A little over two years ago, my friend and I stole shampoo and toothpaste from a supermarket. When we were taken in the back I gave the toothpaste to them and the package wasnt damaged. The police were not called but I was told I'd been given a fine and to expect a letter. My first letter told me to pay this Palmer place $300. Which since I couldn't afford toothpaste was not doable. It then rose to $500. I have not paid but I'm wondering what will happen if I don't? I had never shoplifted before and haven't since and don't have a record and I would like to keep it that way. I have worked very hard to turn my life around and I'm scared this could cause me to loose it. What is this situation I'm in and what should I do?
Since the day I joined Avvo, Avvo attorneys have been telling askers not to pay since Palmer has a history of never suing.
The above is general legal and business analysis. It is not "legal advice" but analysis, and different lawyers may analyse this matter differently, especially if there are additional facts not reflected in the question. I am not your attorney until retained by a written retainer agreement signed by both of us. I am only licensed in California. See also avvo.com terms and conditions item 9, incorporated as if it was reprinted here.
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Criminal Defense Attorney
The letter you received, a civil demand letter, is authorized in the Penal Code (section 490.5). They are all bark and no bite, however.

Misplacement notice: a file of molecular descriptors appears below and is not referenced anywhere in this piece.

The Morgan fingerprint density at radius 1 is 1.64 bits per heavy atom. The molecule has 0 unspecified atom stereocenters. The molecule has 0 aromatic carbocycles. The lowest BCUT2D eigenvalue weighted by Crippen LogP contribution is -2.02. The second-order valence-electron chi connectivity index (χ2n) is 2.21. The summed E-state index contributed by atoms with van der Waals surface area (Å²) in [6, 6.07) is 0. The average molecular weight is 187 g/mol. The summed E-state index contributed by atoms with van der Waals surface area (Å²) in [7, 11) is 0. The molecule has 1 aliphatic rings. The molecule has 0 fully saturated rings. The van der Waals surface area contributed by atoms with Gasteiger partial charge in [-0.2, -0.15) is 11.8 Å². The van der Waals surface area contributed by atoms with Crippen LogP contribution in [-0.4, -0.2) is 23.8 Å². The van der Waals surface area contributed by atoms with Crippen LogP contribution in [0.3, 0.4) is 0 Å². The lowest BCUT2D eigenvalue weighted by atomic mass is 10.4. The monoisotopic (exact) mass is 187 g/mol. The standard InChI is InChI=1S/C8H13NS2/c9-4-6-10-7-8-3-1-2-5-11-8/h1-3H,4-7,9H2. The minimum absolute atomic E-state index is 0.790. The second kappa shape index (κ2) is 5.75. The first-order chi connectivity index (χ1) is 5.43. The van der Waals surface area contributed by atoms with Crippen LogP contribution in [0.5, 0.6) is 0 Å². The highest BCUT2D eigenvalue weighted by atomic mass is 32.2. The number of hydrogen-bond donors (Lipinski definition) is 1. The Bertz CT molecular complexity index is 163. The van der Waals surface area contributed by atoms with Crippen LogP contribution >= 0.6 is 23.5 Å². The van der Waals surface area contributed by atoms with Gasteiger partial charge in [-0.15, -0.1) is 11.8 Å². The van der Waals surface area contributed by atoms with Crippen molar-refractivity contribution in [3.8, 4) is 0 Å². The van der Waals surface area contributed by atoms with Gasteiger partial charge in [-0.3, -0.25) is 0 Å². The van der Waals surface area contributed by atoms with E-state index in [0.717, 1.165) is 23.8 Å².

I have yet to hear of anyone actually being sued for ignoring the demand letters in these situations. That particular law firm is in Florida and this is all they do - send out millions of letters per year, hoping people will pay. They get a cut and the rest goes to the store.
If you don't pay, the Code says the remedy is to sue you in small claims. Attorneys cannot be involved in small claims cases unless they are a direct party. What does that mean? An attorney cannot sue you in small claims on behalf of the supermarket. In fact, that law firm must associate with a lawyer in California so they can even send those letters. That one lawyer is listed as "of counsel" to the Florida firm. They aren't going to be suing you over shampoo and toothpaste.
If you read further on avvo, you'll see the overwhelming, if not unanimous suggestion is to ignore the letters.
If you don't pay, it will not cause criminal charges to be filed (they couldn't now anyway since it's beyond the statute of limitations), nor would it result in a mark on your criminal history. Similarly, it's not a debt you owe, so it cannot impact your credit rating.
The above answer is for general information only and is based on the information you posted. Every case is fact dependent, so to get a thorough analysis of your situation, you will need to consult face to face with an attorney licensed to practice in the jurisdiction where the incident took place. Do not conclusively rely on any information posted online when deciding what to do about your case.
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